Understanding CrossFit: CVFMHI (Part 2)


Understanding CrossFit: CVFMHI (Part 2)

Last week we started breaking down a sort of definition for what the methodology of CrossFit is: “Constantly Varied Functional Movement performed at High Intensity across Broad Time and Modal Domains.” I covered the first two key parts of that phrase. Those are also the bigger pieces to discuss because there’s quite a bit of clarifying to do for both Constant Variance and Functional Movement. There is still the second half to go over though, and even though “High Intensity and Broad Time and Modal Domains” are more self explanatory they do need some breaking down.

High Intensity is just going super hard and feeling like throwing up, right? Technically that is true, but I prefer to put a little caveat on how we look at it by saying we also have to maintain the desired stimulus. With something like an 800 meter Run time trial the stimulus we’re looking for might be as simple as raw maximum intensity, but if I change it to 800 meter repeats with only one minute of rest the stimulus greatly changes. We can look at the classic benchmark Grace as something where there’s lots of ways to play with it depending on what we want to accomplish. Leaving it how it is the general intention is a 3 to 5 minute workout of barbell cycling at a weight that is doable for some touch and go sets before going to singles. This is where scaling comes in to maintain both intensity and stimulus because if the prescribed weight of 135 pounds is 50 percent of our max then doing how I’ve described is likely easy. If our best clean and jerk is 155, however, then it turns into a 20 or more minute workout of practicing being consistent at an extremely heavy load. Both of these result in a very high intensity output, but through very different means. At Innerdrive we make sure to clarify the stimulus we are wanting to maintain so that the proper intensity can be accomplished.

Understanding high intensity and that we want to have it in a varying degree of work outs brings us to the last part: “Broad Times and Modal Domains.” This piece is a very literal description so there isn’t much to break down. “Broad Times” can be anything from a max snatch that takes a couple seconds to a marathon row that lasts several hours and anything in between. “Modal Domains” is just another way of saying “many different areas or movements”, so using a heavy lift compared to a long endurance piece is a good example since they’re on different ends of the spectrum. Bringing intensity back into these varying times and movements, it’s finding the highest consistent intensity we can hold through the specified task. It’s why if we ran a marathon we wouldn’t sprint the first half mile as fast as possible because it would bring the overall intensity that you can maintain for the remaining 25+ miles. Same with doing a workout with a large set of wall balls. It doesn’t make sense to do a max set to start if it means I’m gonna be forced to resort to small sets of five there after.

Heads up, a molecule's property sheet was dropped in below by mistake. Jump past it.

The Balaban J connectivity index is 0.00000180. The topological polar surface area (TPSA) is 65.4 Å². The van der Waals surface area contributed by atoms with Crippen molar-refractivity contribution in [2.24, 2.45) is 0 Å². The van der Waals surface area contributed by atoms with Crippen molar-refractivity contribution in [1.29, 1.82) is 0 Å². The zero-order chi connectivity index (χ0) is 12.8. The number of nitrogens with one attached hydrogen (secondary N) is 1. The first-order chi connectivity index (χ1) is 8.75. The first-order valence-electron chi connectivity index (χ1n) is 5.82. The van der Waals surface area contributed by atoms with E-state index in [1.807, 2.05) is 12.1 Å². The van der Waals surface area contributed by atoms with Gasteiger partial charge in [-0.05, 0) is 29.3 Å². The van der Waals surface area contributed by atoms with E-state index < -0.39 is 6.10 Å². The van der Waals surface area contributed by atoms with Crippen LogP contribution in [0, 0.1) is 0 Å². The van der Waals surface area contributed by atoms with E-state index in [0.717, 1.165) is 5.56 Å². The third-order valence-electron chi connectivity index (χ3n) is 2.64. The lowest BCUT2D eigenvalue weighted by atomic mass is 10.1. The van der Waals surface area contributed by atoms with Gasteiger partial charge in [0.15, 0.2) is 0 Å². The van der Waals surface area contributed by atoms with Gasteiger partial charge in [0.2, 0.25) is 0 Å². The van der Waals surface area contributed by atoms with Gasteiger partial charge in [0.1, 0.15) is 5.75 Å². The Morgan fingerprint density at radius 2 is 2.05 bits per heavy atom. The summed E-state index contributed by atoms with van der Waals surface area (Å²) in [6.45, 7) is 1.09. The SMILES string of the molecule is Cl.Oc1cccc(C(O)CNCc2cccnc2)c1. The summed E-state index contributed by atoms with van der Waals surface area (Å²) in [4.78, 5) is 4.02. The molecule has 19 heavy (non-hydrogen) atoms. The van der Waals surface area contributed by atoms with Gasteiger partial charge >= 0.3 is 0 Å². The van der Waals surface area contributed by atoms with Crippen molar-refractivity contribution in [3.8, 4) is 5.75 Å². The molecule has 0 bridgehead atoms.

CrossFit can be described as “Constantly Varied Functional Movement performed at High Intensity across Broad Time and Modal Domains.” With these last two weeks of blogs I hope you have a better idea what that actually means, and just how much thought is actually behind it. There’s important differences between variance and randomness, and the reason we do the movements we do is to either get the most bang for our buck in terms of power output, or, more importantly, give you skills to help with everyday life. Doing this large list of movements for different reps and times at a consistently high effort means I can be ready if my dog wants to sprint around the yard for a couple minutes, or if I have to spend hours building a deck.

-Coach Tristan